Then, in November of last year, Gardner Eckbert and Katherine Keller, the chamber’s director of marketing and communications, joined Visit Florida in a booth at the World Travel Market in London, which is attended by tour packagers, travel agents and travel writers.

Picking up the $10,000 tab were the City of Winter Park, the Alfond Inn, the Park Avenue Merchants Association, the Charles Hosmer Morse Museum of American Art, the Albin Polasek Museum & Sculpture Gardens, the Bach Festival Society of Winter Park, the Winter Park History Museum and the City Arts & Culture Subcommittee.

“We want to get Winter Park added to specific U.K. travel itineraries,” says Gardner Eckbert, who — fortunately for the chamber — lived in London and was an entrepreneur there from 2009 to 2014. “We want to reach people before they get to Central Florida. We don’t want to count on people discovering us by accident.”

In January, she and Keller traveled to Fort Lauderdale to attend the Florida Huddle, a trade show for domestic and international tour operators. Again, they pitched Winter Park as a relaxing and culture-filled experience for those wishing to take a break from Mickey, Harry and Shamu.

Another big plus for Winter Park, Gardner Eckbert says, is its historic — and recently renovated — municipal golf course, which is ranked among Links magazine’s Top 10 nine-hole layouts in the U.S.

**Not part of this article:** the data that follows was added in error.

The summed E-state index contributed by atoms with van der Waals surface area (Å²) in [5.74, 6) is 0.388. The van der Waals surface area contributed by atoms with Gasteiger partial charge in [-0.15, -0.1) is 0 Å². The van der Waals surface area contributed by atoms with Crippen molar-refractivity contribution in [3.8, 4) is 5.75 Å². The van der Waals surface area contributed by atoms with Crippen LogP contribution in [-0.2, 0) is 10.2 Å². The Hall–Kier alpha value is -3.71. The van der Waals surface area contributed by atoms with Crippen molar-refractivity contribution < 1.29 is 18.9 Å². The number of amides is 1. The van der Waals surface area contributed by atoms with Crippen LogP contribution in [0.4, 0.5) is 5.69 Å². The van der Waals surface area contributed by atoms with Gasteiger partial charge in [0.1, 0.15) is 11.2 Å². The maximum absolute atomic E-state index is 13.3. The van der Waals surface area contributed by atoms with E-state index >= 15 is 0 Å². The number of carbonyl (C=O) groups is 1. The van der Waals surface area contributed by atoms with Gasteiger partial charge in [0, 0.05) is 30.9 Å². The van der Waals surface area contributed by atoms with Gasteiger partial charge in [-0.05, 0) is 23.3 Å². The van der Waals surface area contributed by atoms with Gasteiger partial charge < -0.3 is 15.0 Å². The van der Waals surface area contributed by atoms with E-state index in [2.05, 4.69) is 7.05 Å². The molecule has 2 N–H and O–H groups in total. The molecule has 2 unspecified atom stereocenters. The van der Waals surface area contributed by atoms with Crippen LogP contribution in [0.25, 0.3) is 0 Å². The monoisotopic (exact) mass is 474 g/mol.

Best of all, Winter Park is a bargain. Many of its cultural attractions have minimal (or no) admittance fees. And, of course, it costs nothing to stroll along Park Avenue, relax in Mead Garden or Central Park, or tool around tree-shaded historic neighborhoods in a rental car.

“The average international tourist stays in Central Florida for 12 days,” she notes. “With the price of passes, it becomes extremely costly to spend all that time at the theme parks — especially when Winter Park offers such a major bang for the buck.”

Without question, Gardner Eckbert is happy when a tourist from the U.K. — or from anywhere else, for that matter — spends a few days in the city and patronizes local merchants and restaurateurs. But she tends to take a longer view.